The data is collected from World Bank statistics and statistics from the International Tele-communications Union (ITU), where the latter is an agency in the United Nations which surveys all forms of telecommunication in the world. Based on the availability of data re-garding specifically broadband, the data submitted for a regression will most likely be from 2001 until 2009 as prior to 2001 there were very few countries with broadband at all which will lead to a biased regression. The data for ICT will be collected from the ITU and data for economic growth, education and other data that is not directly ICT related is collected from the World Bank.
As a large numbers of the countries in the world do not have access to broadband technol-ogy, it would be a technical fallacy to include these countries into the model as the risk for bias in the regression from missing values would affect it to a large extent. Therefore, any country with lack of data on broadband spread for more than 6 years is excluded from the data set. In addition to this reduction of the dataset also the variables for human capital have been counted per country as to minimize the effect of missing values in the regres-sions. The dataset is thus unbalanced, since some countries lack input for other variables than fixed broadband subscription for the full period of time as shown in the descriptive statistics and in the appendix regarding missing values
Defining variables and motivation for usage.
GDP per capita – the annual GDP in a country, with aggregates based on year of 2000’s value divided by the population at the time.
Education – education is counted as percentage of gdp per capita spent per student in three sectors of the educational program, primary, secondary and tertiary. Where primary is elementary school, secondary high school and tertiary university or college. It also includes the expenditure to both public and private education. As this is given in percentages of GDP per capita initially, it was necessary to multiply it by the GDP per capita values giving a monetary input to education. In the empirical study the different types of education will be stated as Edu1, Edu2 and Edu3 to point out the different types of education. The moti-vation for using the three stages of education is based on the argument presented at the end of page 8 regarding that higher education creates more refined skillsets and should thus affect the economy slightly differently.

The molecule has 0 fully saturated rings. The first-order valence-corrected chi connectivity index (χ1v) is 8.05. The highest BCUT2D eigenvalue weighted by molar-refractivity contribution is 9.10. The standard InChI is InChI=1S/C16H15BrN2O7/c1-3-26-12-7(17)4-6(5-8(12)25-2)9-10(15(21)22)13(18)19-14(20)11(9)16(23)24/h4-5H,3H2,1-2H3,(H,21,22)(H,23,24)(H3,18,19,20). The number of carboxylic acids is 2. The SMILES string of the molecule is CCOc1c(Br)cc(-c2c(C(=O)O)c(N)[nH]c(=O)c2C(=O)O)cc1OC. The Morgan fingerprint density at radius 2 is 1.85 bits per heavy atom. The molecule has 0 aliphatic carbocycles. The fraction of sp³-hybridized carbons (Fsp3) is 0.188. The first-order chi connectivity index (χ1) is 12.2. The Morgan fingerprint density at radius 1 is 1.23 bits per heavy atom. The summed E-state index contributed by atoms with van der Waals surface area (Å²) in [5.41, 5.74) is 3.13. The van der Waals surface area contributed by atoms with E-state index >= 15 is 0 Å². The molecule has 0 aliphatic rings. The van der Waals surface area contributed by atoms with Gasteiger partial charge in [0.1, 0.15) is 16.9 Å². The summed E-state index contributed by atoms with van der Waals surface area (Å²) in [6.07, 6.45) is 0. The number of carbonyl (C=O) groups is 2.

Capital – annual addition of capital in the economy in terms of additions to tangible assets as well as inventories in the economy. The capital formation is based on US dollars fixed at year 2000’s value. In order to retrieve a good measurement against the other variables this variable has been divided by the population of the country at t to render capital per capita.
Spread of Broadband – counted as fixed broadband-subscriptions per 100 people. What should be noted is that it is subscriptions and not total sum of users, which changes the de-sired interpretation of the result compared to a “real individual spread”. But as the real spread is impossible to discover and only possible to estimate by an amount of hidden numbers, the subscription spread is the most easily attainable at the moment and to some extent the most realistic data on spread. Furthermore, it should be noted that this variable may have population overlaps since both individuals and institutions in society have sub-scriptions to broadband, by institutions it is meant companies, schools and government agencies may have broadband in many countries. Thus, some individuals may be subject to taking a share in several broadband subscriptions as they may receive it both at home and at work or similar occupation. This fact creates a standard deviation around the true mean of spread, whereas in some countries it could mean that the a person who has access at both home and at work due to education and wealth whilst being an exception to society regarding this status, can in fact create a bias in the data. The term fixed broadband refers to the type of broadband measured, that it is spread by wires in contrast to mobile broad-band which is spread by antennas.